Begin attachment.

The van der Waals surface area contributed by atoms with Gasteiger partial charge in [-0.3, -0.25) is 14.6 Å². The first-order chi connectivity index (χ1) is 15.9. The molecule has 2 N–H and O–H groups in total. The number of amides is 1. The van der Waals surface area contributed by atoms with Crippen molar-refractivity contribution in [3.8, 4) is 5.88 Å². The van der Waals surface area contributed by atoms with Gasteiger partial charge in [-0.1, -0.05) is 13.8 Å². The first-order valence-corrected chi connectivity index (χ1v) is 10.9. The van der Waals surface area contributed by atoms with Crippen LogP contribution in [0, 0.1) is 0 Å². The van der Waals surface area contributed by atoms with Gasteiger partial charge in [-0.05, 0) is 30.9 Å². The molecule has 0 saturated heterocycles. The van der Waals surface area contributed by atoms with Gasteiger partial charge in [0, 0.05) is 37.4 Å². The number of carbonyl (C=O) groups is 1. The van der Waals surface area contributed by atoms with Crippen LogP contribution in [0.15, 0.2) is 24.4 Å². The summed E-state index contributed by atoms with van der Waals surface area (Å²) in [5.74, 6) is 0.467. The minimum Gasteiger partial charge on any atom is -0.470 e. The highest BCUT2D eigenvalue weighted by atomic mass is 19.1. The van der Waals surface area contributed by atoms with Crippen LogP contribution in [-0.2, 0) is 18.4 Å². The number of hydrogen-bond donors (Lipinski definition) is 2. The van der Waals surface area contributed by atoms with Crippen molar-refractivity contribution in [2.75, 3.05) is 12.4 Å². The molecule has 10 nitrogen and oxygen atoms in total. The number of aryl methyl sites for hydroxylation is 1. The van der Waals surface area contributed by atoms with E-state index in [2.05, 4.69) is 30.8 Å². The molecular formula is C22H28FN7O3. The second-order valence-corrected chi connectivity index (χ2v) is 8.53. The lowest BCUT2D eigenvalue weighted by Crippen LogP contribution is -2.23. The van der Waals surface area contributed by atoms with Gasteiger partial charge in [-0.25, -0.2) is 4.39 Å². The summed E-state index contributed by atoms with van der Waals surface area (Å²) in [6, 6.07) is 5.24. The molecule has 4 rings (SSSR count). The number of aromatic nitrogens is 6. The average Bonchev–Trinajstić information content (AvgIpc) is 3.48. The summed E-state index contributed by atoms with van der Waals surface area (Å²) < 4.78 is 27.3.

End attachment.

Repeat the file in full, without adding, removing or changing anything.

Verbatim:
The van der Waals surface area contributed by atoms with Gasteiger partial charge in [-0.3, -0.25) is 14.6 Å². The first-order chi connectivity index (χ1) is 15.9. The molecule has 2 N–H and O–H groups in total. The number of amides is 1. The van der Waals surface area contributed by atoms with Crippen molar-refractivity contribution in [3.8, 4) is 5.88 Å². The van der Waals surface area contributed by atoms with Gasteiger partial charge in [-0.1, -0.05) is 13.8 Å². The first-order valence-corrected chi connectivity index (χ1v) is 10.9. The van der Waals surface area contributed by atoms with Crippen LogP contribution in [0, 0.1) is 0 Å². The van der Waals surface area contributed by atoms with Gasteiger partial charge in [-0.05, 0) is 30.9 Å². The molecule has 0 saturated heterocycles. The van der Waals surface area contributed by atoms with Gasteiger partial charge in [0, 0.05) is 37.4 Å². The number of carbonyl (C=O) groups is 1. The van der Waals surface area contributed by atoms with Crippen LogP contribution in [0.15, 0.2) is 24.4 Å². The summed E-state index contributed by atoms with van der Waals surface area (Å²) in [5.74, 6) is 0.467. The minimum Gasteiger partial charge on any atom is -0.470 e. The highest BCUT2D eigenvalue weighted by atomic mass is 19.1. The van der Waals surface area contributed by atoms with Crippen LogP contribution in [-0.2, 0) is 18.4 Å². The number of hydrogen-bond donors (Lipinski definition) is 2. The van der Waals surface area contributed by atoms with Crippen molar-refractivity contribution in [2.75, 3.05) is 12.4 Å². The molecule has 10 nitrogen and oxygen atoms in total. The number of aryl methyl sites for hydroxylation is 1. The van der Waals surface area contributed by atoms with E-state index in [2.05, 4.69) is 30.8 Å². The molecular formula is C22H28FN7O3. The second-order valence-corrected chi connectivity index (χ2v) is 8.53. The lowest BCUT2D eigenvalue weighted by Crippen LogP contribution is -2.23. The van der Waals surface area contributed by atoms with Gasteiger partial charge in [-0.25, -0.2) is 4.39 Å². The summed E-state index contributed by atoms with van der Waals surface area (Å²) in [6, 6.07) is 5.24. The molecule has 4 rings (SSSR count). The number of aromatic nitrogens is 6. The average Bonchev–Trinajstić information content (AvgIpc) is 3.48. The summed E-state index contributed by atoms with van der Waals surface area (Å²) < 4.78 is 27.3.